With noise reduction turned off, the noise levels were a bit on the high side, hitting just over 2% at ISO 3200, though this is brought down to 1% if you crank the noise reduction all the way up. If any level of noise reduction is used, the noise is kept below 1% up to ISO 800, which is respectable.

We look at the different levels of noise between red, green, blue and luma (gray). Usually, these are very tightly grouped together; the T1i is unusual in having lower yellow and green noise levels than other types. More on how we test noise.

The official ISO range on the Rebel T1i runs from 100 to 3200, but has an extended range that reaches up to ISO 12,800.

The T1i has nine autofocus points, arranged with eight as a rhombus, and one in the middle. The focusing generally feels fast, though it slows down a bit in low light. Even then, it generally does an admirable job of finding the right point in a timely manner. The focusing motor isn't too loud, though when if you autofocus while recording shooting video, its proximity to the microphone gives leads to a plainly audible, a very loud grinding noise in the recording.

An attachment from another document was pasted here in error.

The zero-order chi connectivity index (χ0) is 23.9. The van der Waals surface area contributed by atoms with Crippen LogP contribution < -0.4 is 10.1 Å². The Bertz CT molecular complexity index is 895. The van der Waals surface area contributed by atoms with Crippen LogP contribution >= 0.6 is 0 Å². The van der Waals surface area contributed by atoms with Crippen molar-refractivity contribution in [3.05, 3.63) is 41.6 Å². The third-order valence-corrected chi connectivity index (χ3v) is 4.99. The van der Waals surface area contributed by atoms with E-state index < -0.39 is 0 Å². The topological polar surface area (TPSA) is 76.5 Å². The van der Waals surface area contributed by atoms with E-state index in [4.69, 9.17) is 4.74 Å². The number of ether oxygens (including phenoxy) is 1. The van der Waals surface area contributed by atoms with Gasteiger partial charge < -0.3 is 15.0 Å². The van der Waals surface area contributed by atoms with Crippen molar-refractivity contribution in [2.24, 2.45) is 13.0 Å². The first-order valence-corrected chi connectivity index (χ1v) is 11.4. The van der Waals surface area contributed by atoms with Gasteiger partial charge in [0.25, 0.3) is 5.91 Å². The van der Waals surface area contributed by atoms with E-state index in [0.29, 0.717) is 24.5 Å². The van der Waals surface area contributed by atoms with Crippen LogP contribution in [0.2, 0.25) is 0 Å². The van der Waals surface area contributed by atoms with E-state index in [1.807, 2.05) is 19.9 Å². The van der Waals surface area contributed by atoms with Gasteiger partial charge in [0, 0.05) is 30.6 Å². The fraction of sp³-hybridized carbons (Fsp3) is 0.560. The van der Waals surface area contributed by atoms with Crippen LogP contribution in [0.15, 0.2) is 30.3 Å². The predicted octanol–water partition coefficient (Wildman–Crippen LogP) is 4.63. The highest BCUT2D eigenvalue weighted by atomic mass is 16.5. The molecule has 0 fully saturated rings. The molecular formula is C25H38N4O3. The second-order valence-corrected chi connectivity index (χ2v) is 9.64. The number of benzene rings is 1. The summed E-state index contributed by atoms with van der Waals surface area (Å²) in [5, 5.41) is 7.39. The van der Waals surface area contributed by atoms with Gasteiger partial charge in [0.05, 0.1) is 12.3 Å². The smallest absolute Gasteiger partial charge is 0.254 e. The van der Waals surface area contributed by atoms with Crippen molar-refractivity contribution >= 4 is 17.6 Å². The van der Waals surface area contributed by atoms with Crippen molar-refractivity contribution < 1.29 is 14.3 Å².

Three focus modes are available: One Shot, AI Servo (AKA Continuous), and AI Focus, which switches between One Shot and Servo

The long exposure test looks at both color accuracy and image noise at reduced light levels. The T1i performed slightly below average in this category, only beating the Pentax K2000, which had really struggled on this test.

This test looks at color accuracy and image noise at light levels of 20 lux or below, at exposures ranging from one to 30 seconds. We also compare how these factors are influenced by long exposure noise reduction. This feature takes a second exposure after the first, but with the lens shut, then takes the noise data from the second and subtracts it from the first. In our experience, it does almost nothing. More on how we test long exposure.

The T1i struggles a little with color error in long exposure, especially towards the 10 and 15 second margin. The noise reduction doesn't have much of an effect.

The noise levels stay a hair below one percent in this test, once again a little poorer than most other cameras in our test group, but not horrible. The noise reduction system actually boosted measured image noise at most shutter speeds, and doubles the amount of time it takes to shoot a photo. The chart below shows that the T1i scored lower than most other cameras, but by a relatively small margin.